US 6315632 B1
An improved folding fortune telling toy that is made to be held in the hands of a player for manipulation into specific positions. The toy is comprised of a body portion formed by folding and reinforcing a sheet of flexible material. The body is comprised of an inner surface and an outer surface. When folded and reinforced in the specified format, flexible outer flaps are integrally formed and allow the players fingers and thumb to slide under said flaps to manipulate the body portion between specific positions. The folding of the sheet also produces a plurality of flexible inner flaps that are integrally formed with the body portion and hingeably secured thereto and adapted to be disposed in a closed position in overlapping relationship with the body portion to an open position extending upwardly from the body portion, with each inner flap having a viewable outer surface marked with indicia and an inner surface. The inner flaps formed by the folding are sliced or divided so as to form a greater number of inner flaps. In the preferred embodiment, substantially translucent sheet material forms one or more card holder layers and is sewn or otherwise attached to the inner flap to form a pocket. Chance means or message cards are slid into the pocket between the card holder layer and the inner surface. When held in specific positions, a multiple of the inner flaps is revealed and the indicia marked on the viewable outer surface of said inner flaps is visible. These said indicia of the viewable surface of the inner flaps correlate to a specific inner flap that hingeably opens away from the body portion to reveal the inner surface and pocket(s) that hold the specific message cards.
1. A toy made to be held in the hands of a player for manipulation into specific positions, said toy comprising:
a. a body portion of a flexible material having an inner surface and an outer surface, said body portion being foldable between a flat plane and into a pair of panels,
b. said panels each including oppositely disposed upper and lower ends and spaced apart sides inter-mediate said ends, said panels flexibly connected to each other along said lower end,
c. a pair of flexible outer flaps integrally formed with each of said panels on said outer surface, each said outer flap being connected to said upper end and one of said sides, each said outer flap having an inner end and a bottom end freely movable relative to its respective one of said panels, such that the fingers of each hand of the player may be interposed between each of said panels and each of said flaps,
d. a plurality of flexible inner flaps integrally formed with said body portion and hingeably secured thereto and adapted to be disposed in a dosed position in overlapping relationship with said body portion to an open position extending upwardly from said body portion,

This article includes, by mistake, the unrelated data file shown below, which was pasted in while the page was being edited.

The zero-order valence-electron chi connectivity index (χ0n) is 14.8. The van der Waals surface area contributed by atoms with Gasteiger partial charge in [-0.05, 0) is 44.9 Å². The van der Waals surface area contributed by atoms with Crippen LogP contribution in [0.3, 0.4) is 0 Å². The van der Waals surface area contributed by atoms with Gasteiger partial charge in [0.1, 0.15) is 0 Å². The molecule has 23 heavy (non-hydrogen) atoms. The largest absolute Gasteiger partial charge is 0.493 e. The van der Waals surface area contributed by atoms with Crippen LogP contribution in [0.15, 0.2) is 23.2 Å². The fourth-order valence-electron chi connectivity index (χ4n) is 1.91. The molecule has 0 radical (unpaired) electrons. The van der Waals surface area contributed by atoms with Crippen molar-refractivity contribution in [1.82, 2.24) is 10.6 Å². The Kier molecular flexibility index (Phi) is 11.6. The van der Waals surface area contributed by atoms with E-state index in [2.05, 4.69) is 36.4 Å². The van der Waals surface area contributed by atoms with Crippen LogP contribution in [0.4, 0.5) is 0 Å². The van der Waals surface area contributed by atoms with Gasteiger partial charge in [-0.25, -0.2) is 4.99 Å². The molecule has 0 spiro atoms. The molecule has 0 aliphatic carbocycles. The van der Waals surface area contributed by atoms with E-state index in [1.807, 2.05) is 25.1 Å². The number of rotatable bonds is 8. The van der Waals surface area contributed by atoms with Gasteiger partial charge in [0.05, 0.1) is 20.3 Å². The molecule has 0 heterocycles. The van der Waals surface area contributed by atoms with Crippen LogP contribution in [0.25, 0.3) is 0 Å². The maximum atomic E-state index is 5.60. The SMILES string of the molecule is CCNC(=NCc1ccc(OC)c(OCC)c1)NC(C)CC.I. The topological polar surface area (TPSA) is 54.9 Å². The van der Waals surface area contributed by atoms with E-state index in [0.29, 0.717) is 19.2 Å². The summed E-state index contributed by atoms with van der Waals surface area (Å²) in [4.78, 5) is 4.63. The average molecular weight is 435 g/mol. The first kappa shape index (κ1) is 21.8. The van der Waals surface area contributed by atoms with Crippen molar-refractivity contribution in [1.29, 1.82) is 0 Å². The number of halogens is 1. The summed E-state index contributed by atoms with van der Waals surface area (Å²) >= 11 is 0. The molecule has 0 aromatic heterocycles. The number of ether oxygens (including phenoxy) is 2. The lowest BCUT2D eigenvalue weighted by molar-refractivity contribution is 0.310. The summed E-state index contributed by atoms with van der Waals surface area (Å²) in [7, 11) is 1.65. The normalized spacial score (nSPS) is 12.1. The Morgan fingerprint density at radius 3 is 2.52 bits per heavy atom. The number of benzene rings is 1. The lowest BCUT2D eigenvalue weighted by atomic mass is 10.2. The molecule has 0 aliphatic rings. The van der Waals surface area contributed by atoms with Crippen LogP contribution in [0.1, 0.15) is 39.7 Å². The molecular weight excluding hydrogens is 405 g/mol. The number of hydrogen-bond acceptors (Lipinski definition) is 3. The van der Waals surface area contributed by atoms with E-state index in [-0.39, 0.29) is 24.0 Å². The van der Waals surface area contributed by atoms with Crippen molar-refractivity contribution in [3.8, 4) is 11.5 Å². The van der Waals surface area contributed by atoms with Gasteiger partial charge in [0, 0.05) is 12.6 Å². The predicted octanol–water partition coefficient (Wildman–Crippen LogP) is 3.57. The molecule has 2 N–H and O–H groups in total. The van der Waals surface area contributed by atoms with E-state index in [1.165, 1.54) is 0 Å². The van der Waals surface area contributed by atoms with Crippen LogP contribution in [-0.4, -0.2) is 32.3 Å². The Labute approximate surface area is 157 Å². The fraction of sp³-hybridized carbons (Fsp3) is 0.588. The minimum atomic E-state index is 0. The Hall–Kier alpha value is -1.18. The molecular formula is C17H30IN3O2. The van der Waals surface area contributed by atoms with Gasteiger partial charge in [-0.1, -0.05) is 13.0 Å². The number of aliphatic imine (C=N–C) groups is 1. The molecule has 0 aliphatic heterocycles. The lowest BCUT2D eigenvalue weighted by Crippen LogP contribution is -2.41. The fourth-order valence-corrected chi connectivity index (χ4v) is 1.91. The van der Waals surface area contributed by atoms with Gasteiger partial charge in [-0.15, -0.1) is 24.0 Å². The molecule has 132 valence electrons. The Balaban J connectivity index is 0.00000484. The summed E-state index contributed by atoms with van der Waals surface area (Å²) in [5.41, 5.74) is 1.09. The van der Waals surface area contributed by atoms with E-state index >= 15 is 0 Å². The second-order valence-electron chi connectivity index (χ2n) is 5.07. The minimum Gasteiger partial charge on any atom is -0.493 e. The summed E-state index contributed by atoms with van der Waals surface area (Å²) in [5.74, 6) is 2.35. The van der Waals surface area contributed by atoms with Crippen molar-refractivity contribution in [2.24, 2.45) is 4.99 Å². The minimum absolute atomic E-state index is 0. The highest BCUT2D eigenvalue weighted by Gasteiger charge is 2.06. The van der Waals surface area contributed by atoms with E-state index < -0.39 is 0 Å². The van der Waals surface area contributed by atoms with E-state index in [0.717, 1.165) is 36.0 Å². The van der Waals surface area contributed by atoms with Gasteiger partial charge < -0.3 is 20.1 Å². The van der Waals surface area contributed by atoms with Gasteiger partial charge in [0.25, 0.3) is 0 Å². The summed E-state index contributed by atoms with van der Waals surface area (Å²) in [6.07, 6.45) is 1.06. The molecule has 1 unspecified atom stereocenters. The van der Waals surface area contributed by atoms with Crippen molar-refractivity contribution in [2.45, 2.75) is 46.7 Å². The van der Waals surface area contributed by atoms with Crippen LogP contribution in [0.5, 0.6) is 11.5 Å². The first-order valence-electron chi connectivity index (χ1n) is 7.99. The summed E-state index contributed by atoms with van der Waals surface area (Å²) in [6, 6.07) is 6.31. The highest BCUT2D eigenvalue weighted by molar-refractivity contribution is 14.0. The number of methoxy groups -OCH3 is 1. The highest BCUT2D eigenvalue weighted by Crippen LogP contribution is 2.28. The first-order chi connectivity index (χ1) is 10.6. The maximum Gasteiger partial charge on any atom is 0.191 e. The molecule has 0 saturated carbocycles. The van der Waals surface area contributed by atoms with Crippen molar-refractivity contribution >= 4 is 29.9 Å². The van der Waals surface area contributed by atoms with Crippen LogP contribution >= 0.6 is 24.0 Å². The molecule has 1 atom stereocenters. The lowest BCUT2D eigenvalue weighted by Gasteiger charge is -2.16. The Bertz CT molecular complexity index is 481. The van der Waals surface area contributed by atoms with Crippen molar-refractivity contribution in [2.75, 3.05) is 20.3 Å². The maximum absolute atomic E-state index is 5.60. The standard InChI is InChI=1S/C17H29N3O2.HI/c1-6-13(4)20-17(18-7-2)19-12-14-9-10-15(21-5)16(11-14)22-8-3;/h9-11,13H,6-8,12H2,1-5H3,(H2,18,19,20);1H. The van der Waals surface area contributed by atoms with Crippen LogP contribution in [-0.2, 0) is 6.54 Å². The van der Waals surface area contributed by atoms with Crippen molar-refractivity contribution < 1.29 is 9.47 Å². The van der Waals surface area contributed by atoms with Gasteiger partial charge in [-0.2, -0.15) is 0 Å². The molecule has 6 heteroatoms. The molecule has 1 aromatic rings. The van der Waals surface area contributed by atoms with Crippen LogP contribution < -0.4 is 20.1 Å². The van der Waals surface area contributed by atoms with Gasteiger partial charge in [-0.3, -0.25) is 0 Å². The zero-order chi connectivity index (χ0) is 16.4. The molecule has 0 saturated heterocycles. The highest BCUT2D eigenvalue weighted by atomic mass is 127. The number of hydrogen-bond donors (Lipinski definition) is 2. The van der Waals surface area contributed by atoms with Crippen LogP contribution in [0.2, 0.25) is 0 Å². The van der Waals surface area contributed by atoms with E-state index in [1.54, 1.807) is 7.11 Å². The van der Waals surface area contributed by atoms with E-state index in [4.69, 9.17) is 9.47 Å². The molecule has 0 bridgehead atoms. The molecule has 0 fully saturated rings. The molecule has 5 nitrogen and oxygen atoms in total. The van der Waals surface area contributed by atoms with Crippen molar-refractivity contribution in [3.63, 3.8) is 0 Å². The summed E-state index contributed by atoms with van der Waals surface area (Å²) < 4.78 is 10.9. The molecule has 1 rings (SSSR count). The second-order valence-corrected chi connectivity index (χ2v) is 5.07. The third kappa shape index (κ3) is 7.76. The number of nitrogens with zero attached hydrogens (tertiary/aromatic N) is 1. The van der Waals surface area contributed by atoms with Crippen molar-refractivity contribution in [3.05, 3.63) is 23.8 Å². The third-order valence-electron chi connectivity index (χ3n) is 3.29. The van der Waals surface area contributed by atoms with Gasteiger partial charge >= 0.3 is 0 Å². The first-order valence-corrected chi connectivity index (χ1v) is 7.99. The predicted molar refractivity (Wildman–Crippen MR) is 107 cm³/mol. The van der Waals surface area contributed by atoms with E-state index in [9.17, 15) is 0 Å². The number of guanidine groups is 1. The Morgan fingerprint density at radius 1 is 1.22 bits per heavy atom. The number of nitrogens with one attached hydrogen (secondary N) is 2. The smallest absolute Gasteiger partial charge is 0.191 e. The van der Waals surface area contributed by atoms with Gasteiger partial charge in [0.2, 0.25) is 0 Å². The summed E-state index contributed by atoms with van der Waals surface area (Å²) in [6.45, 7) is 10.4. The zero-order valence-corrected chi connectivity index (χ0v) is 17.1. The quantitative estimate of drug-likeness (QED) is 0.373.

e. each said inner flap having a viewable outer surface and an inner surface,
f. a plurality of card holder layers adhered to each of said inner flaps to form a pocket,
g. message cards held within said pockets, such that said message cards fit within said pocket and are removable,
h. first and second indicia means on said inner flaps on each said viewable outer surface,
i. each said inner flap and said pocket adapted to be disposed in a closed or open position independent of other said inner flaps, and
j. said first indicia means being viewable when said panels are positioned in one position and said second indicia means being viewable when said panels are positioned in another position by manipulation of the fingers of the player.
2. A toy as in claim 1, wherein said body portion is stitched to provide rigidity.
3. A toy as in claim 2, wherein said inner flaps are adapted such that only one of said pockets and message card is viewable when a given said inner flap is disposed in the open position.
4. A toy as in claim 2, that has at least 8 said inner flaps and corresponding said pockets.
5. A toy as in claim 4, that has one said message card held within each of said pockets.
6. A toy as in claim 4, that has a plurality of message cards within said pockets, each of said message cards removable independently from adjacent said message cards.
7. A toy as in claim 6, wherein said message cards have tabs aligned such that said tab of one said message card aligns in a vertically different plane from said tab of adjacent said message cards.
8. A toy as in claim 1, wherein said card holder layers are formed of independent pockets that are adhered to each of said inner flaps.
9. A toy as in claim 4, wherein each said inner flap has a plurality of cardholder layers.
10. A toy as in claim 4, wherein each said inner flap has a single said card holder layer and a plurality of said message cards, each of said message cards removable independently from adjacent said message cards.
11. A toy as in claim 4, wherein each said inner flap has a plurality of said card holder layers and a plurality of said message cards, each of said message cards removable independently from adjacent said message cards.
12. A toy as in claim 1, wherein the card holder layer is substantially translucent.
13. A toy as in claim 1, wherein the card holder layer is opaque.
14. A toy as in claim 1, and third indicia means on each of said outer flaps.
15. A toy as in claim 1, wherein said flexible material is fabric with plastic backing.
16. A toy as in claim 1, wherein said message cards are edible by a human.
This invention relates to a toy that is used to convey messages or fortunes to players.
It is common for children to be attracted to games or toys that convey secret messages. Toys that “tell fortunes” or predict some future event also have great attraction to children. A common school toy for elementary school children is a piece of plain square paper which is folded in such a way that it may be manipulated on the fingers to two distinct open positions. When in these open positions, the toy has flaps that have visible numbers. A player chooses one of these numbers. The flap with this number is opened to reveal a secret message or fortune.
This toy is often known among children as a “fortune teller”, a “cootie catcher”, “finger snapper”, or some other name.